I was just on Instagram and Beyonce just posted this same pic two weeks later. Scott, you trendsetter you!
How they did this, I do not know!
Lots of public sleeping in Cambodia. This man found a readily available vine to catch some zzzzzz.
This hallway led to destruction and chaos and it was perfect. Finding this spot was one of my favorite temple moments from this trip.
No wonder why scouts chose this place to film Tomb Raider. It felt like a movie set, unfathomable that something could be so stunning and so broken at the same time.
The next morning we went on a tour called “Escaping the Crowds” with Beyond Unique Escapes. This next temple was my absolute favorite. I don’t know the name or much of the history. The tour guide said that the Khmer Rouge took over this temple and the more modern monastery (still over 100 years old) located in the foreground during their reign from 1975-1979. They used it as a place to interrogate and torture innocent civilians.
There was an undeniable energy at this location. We meandered through the grounds to the soundtrack of traditional Khmer music being played by local landmine victims. With the sun still rising and very few tourists, it was a special time to visit this spiritual haven. It has been the place of faith, prayer, community, genocide and reconstruction – and I felt every little bit of it.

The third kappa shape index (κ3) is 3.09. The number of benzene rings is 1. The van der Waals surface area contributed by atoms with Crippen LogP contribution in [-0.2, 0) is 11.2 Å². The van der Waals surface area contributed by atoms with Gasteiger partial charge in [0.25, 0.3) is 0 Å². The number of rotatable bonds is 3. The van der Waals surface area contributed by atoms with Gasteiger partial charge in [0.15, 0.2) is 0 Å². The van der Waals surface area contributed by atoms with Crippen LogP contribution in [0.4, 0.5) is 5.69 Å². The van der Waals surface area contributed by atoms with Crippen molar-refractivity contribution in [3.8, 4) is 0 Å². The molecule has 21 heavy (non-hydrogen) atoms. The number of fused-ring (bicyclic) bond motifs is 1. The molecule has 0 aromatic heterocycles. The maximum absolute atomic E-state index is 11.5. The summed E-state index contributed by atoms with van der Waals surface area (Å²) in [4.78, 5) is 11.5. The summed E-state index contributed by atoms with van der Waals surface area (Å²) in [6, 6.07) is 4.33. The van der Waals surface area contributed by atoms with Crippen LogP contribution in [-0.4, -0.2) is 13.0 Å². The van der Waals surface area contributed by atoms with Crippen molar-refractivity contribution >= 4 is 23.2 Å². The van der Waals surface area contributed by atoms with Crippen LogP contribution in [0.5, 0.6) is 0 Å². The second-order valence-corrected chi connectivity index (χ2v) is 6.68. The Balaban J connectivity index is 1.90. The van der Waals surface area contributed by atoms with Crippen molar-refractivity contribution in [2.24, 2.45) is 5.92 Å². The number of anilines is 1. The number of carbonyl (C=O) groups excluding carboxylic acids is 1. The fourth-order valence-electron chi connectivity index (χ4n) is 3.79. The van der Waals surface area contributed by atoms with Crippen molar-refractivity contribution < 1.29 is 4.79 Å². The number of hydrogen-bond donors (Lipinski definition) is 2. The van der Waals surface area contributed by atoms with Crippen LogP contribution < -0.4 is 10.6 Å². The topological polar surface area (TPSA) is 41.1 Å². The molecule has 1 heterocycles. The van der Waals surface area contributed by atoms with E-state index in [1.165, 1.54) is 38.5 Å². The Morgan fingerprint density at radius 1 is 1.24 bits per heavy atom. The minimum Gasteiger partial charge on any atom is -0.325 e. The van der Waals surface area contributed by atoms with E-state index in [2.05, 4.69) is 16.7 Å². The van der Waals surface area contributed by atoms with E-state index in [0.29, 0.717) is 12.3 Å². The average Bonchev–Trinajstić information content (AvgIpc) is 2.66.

These little ones were waiting for their momma to finish work cleaning the temple grounds. I asked if I could take their photo and they instantly went into posing mode. Not their first rodeo.
There was an energy to this temple unlike the others. It stands out to me as the most moving and the most beautiful.
This is the only place I’ve seen in SE Asia with elephant sculptures guarding the four corners of the temple.
Being forced to leave this temple, we got back on the National Highway (which was more like a long dirt road) and headed towards Beng Mealea. On the way we pulled over on the side of the road to have a traditional Khmer snack – coconut sticky rice with beans. Here is what happens…
This couple is making sticky rice by the dozens. She takes the stuffed bamboo and places it over the coals, rotating through batches. Once a batch is done cooking, he takes each one and shaves the burnt sides so you can peel the bamboo back more easily.
Each of these is stuffed with straw on one side and sticky rice on the other. It cooks over the coals for about 40 minutes.
Scott and I tested it. We were shocked at how good it was! Well done roadside stand!
Closeup on the sticky treat.
Then we arrived at Beng Mealea – straight out of a Legends of the Hidden Temple episode.
Beng Mealea appears to be the most untouched temple in the area. The power of nature and the ruthlessness of the jungle seeps through every bit of this site.
The roots captivate you and lead you through one corridor to the next.
Next on the itinerary was Banteay Srei,
Banteay Srei is not known for its size but rather the intricate carvings that cover most of the red sandstone walls.
Banteay Srei is preserved to a much higher degree than any of the other temples. You can enter the temple gates, but most of the temple is roped off. You can walk around the main structure but you can’t get very close in order to prevent curious hands from touching the details of the carvings.
When I say detailed, I mean DETAILED!